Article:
Whilst the opportunity to invest in underperforming pre-existing public projects is attractive and potentially lucrative, corporate restructuring under Vietnamese law is highly complex and requires careful further legal consideration.

Project Contract – Takeover Rights

The new draft decree provides that where an investor commits a serious breach of their contractual responsibilities and is unable to remedy such breach within a reasonable time, the procuring agency is granted a statutory right to temporarily takeover the management and operation of the project facility.[9] Such rights apply broadly, arising when the project is in the pre-construction, construction, and operational phases. [10]

Termination Rights – Procuring Agency

The draft decree details broad circumstances leading to the rights of a procuring agency to terminate for serious contractual breach by the project enterprise: [11]

  • Pre-construction: Failure to procure essential financing options, failure to execute the PPP project contract or to incorporate a project enterprise prior to the specific contractual deadline, failure to obtain the necessary licenses or approvals, failure to commence basic construction works or lodge formal project design documentation;
  • Construction: Failure to comply with building regulations or design criteria, failure to complete works within the agreed schedule; failure to comply with labor regulations and other public laws; and
  • Operation: Failure to supply services pursuant to quality standards prescribed by law and under contract, failure to comply with price controls, temporary interruption to the supply of services without consent, failure to maintain the facility in accordance with agreed quality standards, failure to comply with any imposed administrative sanctions or penalties.

Such termination rights are broad and potentially uncertain, greatly favoring the procuring agency, and will thus likely present as an unwanted contractual risk for prospective investors.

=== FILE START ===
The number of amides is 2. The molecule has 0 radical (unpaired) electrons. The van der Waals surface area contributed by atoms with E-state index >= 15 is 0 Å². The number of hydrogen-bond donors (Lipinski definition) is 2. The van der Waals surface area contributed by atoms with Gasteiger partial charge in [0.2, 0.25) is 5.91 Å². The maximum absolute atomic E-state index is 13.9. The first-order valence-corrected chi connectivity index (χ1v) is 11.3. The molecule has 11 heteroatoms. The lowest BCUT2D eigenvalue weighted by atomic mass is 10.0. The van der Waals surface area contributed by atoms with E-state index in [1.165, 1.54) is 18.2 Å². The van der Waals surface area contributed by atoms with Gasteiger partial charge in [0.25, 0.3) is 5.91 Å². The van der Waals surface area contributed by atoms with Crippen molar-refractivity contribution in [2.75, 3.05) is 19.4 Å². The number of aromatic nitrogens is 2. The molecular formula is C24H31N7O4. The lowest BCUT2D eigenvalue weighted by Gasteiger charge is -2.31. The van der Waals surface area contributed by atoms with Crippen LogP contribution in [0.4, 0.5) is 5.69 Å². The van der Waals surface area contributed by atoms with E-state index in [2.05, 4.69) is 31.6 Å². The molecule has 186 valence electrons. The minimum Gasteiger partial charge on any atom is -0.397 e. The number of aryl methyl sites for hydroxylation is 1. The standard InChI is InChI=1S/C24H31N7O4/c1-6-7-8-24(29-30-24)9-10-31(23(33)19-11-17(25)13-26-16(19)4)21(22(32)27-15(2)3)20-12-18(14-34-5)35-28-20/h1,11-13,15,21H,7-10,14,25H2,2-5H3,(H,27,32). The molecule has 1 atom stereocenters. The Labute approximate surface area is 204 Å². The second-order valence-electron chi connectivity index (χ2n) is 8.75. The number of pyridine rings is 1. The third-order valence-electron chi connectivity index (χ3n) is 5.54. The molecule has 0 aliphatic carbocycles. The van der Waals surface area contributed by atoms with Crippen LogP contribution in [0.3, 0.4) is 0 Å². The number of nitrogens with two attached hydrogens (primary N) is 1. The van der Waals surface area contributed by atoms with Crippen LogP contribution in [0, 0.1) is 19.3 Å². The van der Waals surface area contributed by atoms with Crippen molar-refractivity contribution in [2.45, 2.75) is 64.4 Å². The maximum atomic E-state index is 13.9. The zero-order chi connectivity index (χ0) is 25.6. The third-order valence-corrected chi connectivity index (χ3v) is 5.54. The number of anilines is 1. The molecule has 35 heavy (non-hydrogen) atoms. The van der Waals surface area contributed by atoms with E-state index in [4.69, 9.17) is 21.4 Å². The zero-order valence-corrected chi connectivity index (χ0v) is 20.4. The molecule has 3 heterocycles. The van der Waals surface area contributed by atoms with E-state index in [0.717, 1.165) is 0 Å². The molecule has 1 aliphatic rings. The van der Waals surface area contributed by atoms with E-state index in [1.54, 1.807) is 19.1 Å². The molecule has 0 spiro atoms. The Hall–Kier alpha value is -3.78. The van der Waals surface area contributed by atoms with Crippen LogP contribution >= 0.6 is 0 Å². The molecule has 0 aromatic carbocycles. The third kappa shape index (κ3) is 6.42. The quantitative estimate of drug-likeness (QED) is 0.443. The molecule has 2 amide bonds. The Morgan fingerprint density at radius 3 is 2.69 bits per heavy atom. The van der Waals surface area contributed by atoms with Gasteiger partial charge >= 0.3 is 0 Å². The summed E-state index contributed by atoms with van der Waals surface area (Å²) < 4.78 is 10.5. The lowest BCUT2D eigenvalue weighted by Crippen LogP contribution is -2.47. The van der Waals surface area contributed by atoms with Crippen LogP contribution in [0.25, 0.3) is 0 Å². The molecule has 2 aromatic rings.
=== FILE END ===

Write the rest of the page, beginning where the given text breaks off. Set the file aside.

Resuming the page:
Termination Rights – Project Enterprise

Conversely, a project enterprise is provided with very limited grounds for termination should the procuring agency commit a serious contractual breach: [12]

  • Acts of corruption or bribery;
  • Failure to make the required payments to the project enterprise;
  • Failure to obtain the necessary licenses to operate the facility where such failure is not the fault of the project enterprise; and
  • Failure by the procuring agency to provide necessary support for the performance of the project contract.

Compensation for Contractual Termination

The draft decree confirms that compensation for termination should be included in the project’s contractual agreement as specifically negotiated between the procuring agency and the project enterprise. The draft decree also contemplates that a compensation clause should include reference to the fair value of work already performed up to the point of termination, as well as any further expense or loss, including loss of profit. [13]


The passing of Vietnam’s first Public-Private Partnership Law provides an exciting development in the evolution of the Vietnamese PPP market. Whilst the new law serves to protect investors via the codification of key legal rights, the drafting of the law is not without concern and numerous uncertainties exist as to statutory application.

It is anticipated that several guiding circulars and decrees will be issued to assist in the implementation of the new law. The first such decree, albeit currently in draft form, provides important further clarification on eligible PPP sectors, investment size, the role of project evaluation councils, contractual termination rights, and compensation terms.

Please do not hesitate to contact us should you have any further queries or wish to discuss how the incoming PPP Law may provide investment opportunities for you.